Sen. Lindsey O. Graham, a conservative Republican from South Carolina and former military judge, suggested that Congress develop "some statutory provisions defining enemy combatant status and standardizing intelligence-gathering techniques and detention policies."
Pentagon and Justice Department officials have defended the administration, saying the approximately 520 detainees are not covered by legal protections afforded criminal defendants or prisoners of war. Most of the detainees at Guantanamo were captured in Afghanistan, although some were apprehended in Bosnia, the United States, Pakistan and elsewhere.
Pressure has mounted on Congress in recent weeks to address allegations of detainee abuse at the prison, opened in January 2002 at a Navy base in Cuba leased by the U.S.
Some detainees have complained about physical abuse and religious humiliation, though many claims are unverified. Rights groups have assailed the government for holding some prisoners for more than three years without trial.
Pres. Bush has left open the possibility of closing the facility, but he and Rumsfeld also have defended treatment of Guantanamo Bay captives and said the government must have a facility where it can hold terrorism suspects.
Several senators said U.S. detention policies are undermining the nation's moral authority and inflaming the Islamic world. The situation "is an international embarrassment to our nation and to our ideals, and it remains a festering threat to our security," said Sen. Patrick J. Leahy of Vermont, the Judiciary Committee's top Democrat.
Sen. Edward M. Kennedy, Massachusetts Democrat, said abuses at Guantanamo Bay "have shamed the nation in the eyes of the world and made the war on terror harder to win. Our moral authority went into a free fall."
Several prominent Republicans -- among them Senator Mel Martinez of Florida, a former Bush cabinet member -- also have publicly argued that the damage to Washington's image caused by the prison now outweighs any practical benefits it might have.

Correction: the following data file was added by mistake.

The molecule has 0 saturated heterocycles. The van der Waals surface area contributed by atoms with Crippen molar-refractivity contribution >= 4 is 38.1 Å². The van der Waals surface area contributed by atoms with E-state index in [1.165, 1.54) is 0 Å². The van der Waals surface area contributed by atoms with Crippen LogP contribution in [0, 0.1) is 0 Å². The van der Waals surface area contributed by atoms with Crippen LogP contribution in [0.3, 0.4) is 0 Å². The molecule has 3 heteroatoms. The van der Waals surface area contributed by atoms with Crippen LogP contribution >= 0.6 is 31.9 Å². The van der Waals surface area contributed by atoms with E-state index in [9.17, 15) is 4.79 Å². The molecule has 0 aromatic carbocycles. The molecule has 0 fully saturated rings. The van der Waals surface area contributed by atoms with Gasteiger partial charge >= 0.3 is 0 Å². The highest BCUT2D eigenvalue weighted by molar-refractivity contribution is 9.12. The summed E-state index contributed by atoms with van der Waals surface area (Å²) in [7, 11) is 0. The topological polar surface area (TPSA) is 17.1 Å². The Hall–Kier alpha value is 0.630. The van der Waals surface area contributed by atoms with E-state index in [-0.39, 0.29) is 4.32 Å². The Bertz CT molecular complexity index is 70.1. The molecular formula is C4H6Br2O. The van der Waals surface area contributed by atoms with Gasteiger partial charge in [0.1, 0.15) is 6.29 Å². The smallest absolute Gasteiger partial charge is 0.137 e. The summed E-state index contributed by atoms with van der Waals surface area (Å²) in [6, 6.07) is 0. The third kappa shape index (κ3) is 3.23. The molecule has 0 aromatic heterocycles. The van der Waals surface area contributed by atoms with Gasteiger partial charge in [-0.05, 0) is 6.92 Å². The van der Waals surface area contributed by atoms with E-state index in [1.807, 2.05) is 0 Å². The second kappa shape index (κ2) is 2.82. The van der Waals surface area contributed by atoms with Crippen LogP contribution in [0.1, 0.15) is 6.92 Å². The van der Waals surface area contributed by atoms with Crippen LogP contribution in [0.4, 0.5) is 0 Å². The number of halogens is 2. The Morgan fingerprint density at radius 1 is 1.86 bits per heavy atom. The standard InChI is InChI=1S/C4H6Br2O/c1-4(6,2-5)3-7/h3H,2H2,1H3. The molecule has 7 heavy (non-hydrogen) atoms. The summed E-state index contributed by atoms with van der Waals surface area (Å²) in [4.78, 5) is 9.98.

And Senator Chuck Hagel of Nebraska has warned that Guantanamo is "going to end in disaster - if we don't wake up and smell the coffee."
Other observers think closing the base would not go nearly far enough. Beau Grosscup, professor of international relations at the University of California, told IPS, "Closing Gitmo is the easy thing to do but has only symbolic value if the torture is not ended."
And Brian J. Foley, a professor at Florida Coastal School of Law, told IPS, "At this stage, closing Gitmo would be an empty gesture unless the abhorrent policies of torture, rendition and imprisoning people without appropriate evidentiary hearings to determine guilt or innocence are changed."
"Otherwise it's just a shell game, and these activities will simply be offshored elsewhere," he said.
Like Guantanamo, Halliburton has become a magnet for critics of the Iraq war. It is among a small group of U.S. companies awarded no-bid contracts, and its work has been criticized for massive cost overruns and inflated billing.
Edward Herman, emeritus professor at the Wharton School at the University of Pennsylvania, told IPS, "The combination of looting and conflict-of-interest makes the selection of Halliburton for construction of the new Guantanamo prison something you might expect to see in Doonesbury, not in a real world supposedly democratic state.''
© Copyright 2005 IPS - Inter Press Service